But soon we reach the first water stop, and there’s a chance to re-group. Then off again, down sleepy lanes and past green fields, to the first checking point outside some pretty little whitewashed cottages. Although not far from London, it seems very remote here. For a moment I half expect a rustic yokel to emerge, chewing a wheat straw, until the runner next to me remarks, “Lovely cottages. Must be worth a million quid each, at least.” Do stockbrokers chew straw ?
We’re interrupted by some wild shouts of “On-On” in the distance, and re-find the route. Half an hour or more of chaotic trails, across ripening wheatfields, on crazy three-sided loops around playing fields and village greens, past kiddies’ playgrounds, along green hedgerows, and into a deep oak wood. I’ve gained some distance on the runner behind, and so I wait as we leave the trees, to let those folk behind me find the path. And sure enough, one field later, I stand alone, with neither flour nor any other runner in sight. Here I am, lost in darkest Buckinghamshire, miles from anywhere, remote from roads, far from civilisation or even a signpost to the pub. The direst situation you could imagine.
It’s a great relief, then, when I see that the group who pantingly join me include the bucket-mounting organiser. With wizened wiry limbs, sweating brow, beaming face and muddy legs, he could himself be one of the yokel locals, but it’s the years of demented chasing across the countryside in search of running nirvana, a tranquil soul and beer which fashion his calmly contented appearance now.
A pleasant while more of hopping roots and dodging rabbit holes leads us to the beer stop, and the pack re-forms. Just a short ten minutes of fluid intake and friendly discourse later, and it’s time to start again. Downhill, and steep, it’s too hard for my dodgy legs, which flap uncontrolled beneath me, past brambles, flints and down deeply rutted tracks. But there’s only one more mile of rough grassland and leaping stiles to go, and soon we’re at the Black Horse once more.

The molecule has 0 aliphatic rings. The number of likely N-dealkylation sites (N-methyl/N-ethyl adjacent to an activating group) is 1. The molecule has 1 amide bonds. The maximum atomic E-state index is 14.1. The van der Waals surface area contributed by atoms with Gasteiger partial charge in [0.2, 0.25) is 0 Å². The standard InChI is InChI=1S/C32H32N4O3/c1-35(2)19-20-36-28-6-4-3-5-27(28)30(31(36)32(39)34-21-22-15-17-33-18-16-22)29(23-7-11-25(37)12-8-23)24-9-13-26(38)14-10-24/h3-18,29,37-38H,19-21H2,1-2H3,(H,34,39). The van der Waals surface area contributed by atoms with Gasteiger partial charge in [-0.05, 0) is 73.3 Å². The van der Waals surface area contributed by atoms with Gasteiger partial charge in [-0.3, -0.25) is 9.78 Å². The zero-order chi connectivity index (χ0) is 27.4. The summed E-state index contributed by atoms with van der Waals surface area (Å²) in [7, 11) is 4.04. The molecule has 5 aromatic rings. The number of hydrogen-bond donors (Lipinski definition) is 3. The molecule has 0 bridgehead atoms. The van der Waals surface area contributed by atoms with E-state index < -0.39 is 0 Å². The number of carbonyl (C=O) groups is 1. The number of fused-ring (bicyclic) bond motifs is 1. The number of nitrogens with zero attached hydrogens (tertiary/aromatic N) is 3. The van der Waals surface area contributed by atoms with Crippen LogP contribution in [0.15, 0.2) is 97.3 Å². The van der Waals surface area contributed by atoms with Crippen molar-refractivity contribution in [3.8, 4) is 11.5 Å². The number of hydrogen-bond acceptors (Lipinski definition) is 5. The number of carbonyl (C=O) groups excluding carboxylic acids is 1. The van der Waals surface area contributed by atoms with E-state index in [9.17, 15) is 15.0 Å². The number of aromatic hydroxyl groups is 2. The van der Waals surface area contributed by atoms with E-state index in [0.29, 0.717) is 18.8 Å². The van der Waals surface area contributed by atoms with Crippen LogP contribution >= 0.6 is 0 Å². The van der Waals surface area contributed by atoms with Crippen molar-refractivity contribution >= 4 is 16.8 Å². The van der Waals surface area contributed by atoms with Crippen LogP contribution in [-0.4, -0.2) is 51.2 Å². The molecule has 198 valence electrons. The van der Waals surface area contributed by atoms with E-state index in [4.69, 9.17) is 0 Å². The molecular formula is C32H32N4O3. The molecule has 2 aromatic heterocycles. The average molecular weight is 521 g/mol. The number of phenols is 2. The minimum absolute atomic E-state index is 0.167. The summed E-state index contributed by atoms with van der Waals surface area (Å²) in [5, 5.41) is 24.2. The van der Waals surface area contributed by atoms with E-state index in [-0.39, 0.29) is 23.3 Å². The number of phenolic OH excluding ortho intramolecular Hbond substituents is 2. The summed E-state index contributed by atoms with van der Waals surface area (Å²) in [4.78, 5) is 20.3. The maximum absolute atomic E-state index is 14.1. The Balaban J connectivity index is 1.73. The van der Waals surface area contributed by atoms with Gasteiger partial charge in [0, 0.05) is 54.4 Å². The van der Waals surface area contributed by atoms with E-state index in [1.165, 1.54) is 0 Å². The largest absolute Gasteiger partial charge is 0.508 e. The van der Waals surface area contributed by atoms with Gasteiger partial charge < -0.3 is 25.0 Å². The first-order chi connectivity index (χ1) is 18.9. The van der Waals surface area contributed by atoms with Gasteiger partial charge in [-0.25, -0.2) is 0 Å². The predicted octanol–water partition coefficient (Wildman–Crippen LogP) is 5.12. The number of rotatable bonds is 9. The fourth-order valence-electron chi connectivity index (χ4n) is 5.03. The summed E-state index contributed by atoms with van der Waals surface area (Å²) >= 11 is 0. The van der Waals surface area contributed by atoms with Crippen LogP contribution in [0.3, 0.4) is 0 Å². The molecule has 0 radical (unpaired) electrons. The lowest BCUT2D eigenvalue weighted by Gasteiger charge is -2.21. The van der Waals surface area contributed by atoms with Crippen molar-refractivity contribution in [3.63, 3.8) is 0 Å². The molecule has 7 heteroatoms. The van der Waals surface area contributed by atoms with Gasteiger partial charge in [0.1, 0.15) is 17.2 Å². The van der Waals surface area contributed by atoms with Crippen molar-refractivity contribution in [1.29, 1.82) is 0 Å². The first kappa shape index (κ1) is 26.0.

A pint or two of beer awaits, served with steak and enjoyed amongst old friends. A pleasant combination at any time, after a five mile cross-country yomp it becomes divine. This evening will go on, I know. More beers, some singing and good fun, with down-downs for those first-time Hashing virgins, for all the experts, and for almost anyone who’s left to listen. But it’s getting late, and my hour’s drive ahead and important morning meeting in London call me homewards.
It’s almost midnight when at last I turn the key in my door. Flashback to another dusk, six months ago, which saw my soggiest homecoming from marathon training last winter. Now all that time seems so far behind, and in the summer evening of the hill, there’s still some blue in the far northwestern sky, beyond Guildford Castle’s bright new floodlights far below.
A gentle run, some beer, some fun, good scenery, good friends, and a midsummer’s night. To run, perchance to dream. It’s a rest cure recipe which is surely hard to beat.
93. On-on ! My life as a Hash Hare
76. A year of running, rainily
97. Only scars carved into stone – a summer 20 miles
42. Twenty six times two – marathon dreams in the Surrey Hills
34. Lines from the Battle of Guildford
57. Blackpool Marathon: Welcome to the Pleasuredome
46. On the front line – Crawley’s echoes of Madrid